The collapsed structure was in the nature of two large coal bins which were joined by a conveyor to a tipple. We are not concerned with the conveyor or the tipple. The coal bins were built on a steel frame over a north-south spur railroad track. The steel frame was supported by six steel I-beams. Extending out from the east, or road, side of the frame were two conveyor belts by means of which coal could be delivered from the bins to trucks standing on a road that paralleled the railroad track. This road was built at a level some ten feet higher than the railroad level, and was separated from the railroad tracks by a steep bank and a walkway alongside the tracks. The conveyor belts were supported by an additional steel structure consisting of steel beams resting on three steel I-beams. It was undisputed that these upright I-beams did not bear any of the load of the coal bins. They formed a line of three beams parallel to the steel I-beams that supported the bins. Two of the columns supporting the conveyor belts were bolted onto concrete blocks imbedded at the top of the bank. A third one, (designated in exhibits and hereafter called, column B, and which is the column as to which all of the litigation relates) was bolted onto the center of three steel channels which were in turn bolted onto a two-foot by three-and-a-half-foot steel plate. This entire footing was based "on solid ground" at the bottom of an excavation in the bank of some four feet depth. The record does not indicate whether this excavation was left open or was later filled in. However, it is undisputed that it was protected by a stone retaining wall on the upper side, and that this wall was still in place after the collapse.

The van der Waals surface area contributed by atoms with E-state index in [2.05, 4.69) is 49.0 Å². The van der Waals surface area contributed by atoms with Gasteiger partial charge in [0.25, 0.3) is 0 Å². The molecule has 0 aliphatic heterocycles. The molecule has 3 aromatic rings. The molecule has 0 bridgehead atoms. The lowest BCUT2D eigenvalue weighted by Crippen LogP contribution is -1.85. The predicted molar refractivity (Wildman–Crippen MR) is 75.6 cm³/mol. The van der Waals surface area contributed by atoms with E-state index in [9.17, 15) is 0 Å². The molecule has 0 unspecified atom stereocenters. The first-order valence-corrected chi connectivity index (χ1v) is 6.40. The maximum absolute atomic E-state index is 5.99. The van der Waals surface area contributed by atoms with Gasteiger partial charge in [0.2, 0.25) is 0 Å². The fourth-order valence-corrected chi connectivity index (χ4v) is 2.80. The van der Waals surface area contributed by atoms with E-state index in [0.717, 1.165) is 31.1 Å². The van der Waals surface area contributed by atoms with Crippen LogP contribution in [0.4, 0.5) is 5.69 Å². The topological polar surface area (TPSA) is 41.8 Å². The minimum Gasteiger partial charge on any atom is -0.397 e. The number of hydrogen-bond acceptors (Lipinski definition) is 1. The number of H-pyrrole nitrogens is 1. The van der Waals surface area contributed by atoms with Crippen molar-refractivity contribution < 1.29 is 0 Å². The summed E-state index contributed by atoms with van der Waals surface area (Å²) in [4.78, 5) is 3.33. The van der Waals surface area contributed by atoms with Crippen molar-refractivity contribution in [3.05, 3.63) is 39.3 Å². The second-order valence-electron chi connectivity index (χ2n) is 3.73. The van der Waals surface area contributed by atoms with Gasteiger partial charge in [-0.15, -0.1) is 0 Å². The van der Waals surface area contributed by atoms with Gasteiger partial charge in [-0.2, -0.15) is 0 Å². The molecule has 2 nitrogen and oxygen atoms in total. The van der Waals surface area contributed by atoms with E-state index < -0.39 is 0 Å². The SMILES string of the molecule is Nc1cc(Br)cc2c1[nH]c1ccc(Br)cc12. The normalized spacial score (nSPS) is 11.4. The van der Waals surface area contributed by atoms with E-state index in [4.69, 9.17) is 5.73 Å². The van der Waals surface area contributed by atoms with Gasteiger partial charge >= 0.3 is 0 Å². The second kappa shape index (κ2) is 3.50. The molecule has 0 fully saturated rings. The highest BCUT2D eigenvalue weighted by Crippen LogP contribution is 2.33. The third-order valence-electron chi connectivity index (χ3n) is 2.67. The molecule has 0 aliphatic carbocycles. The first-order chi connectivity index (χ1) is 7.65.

On February 23, 1958, the coal bins collapsed and fell towards the road. Photographs taken after this casualty show both the I-beams supporting the bins and the I-beam supporting the conveyor structure badly twisted and bent in the direction of fall. Stated as simply as possible, the plaintiff contended that a movement of the earth amounting to what is contemplated in the insurance policy under the definition of "landslide, slide," caused this beam to drop or slide from two to four feet; that this caused a pull through a tie rod on the center of the three easterly beams supporting the coal bins, and that this brought about the fall of the entire structure.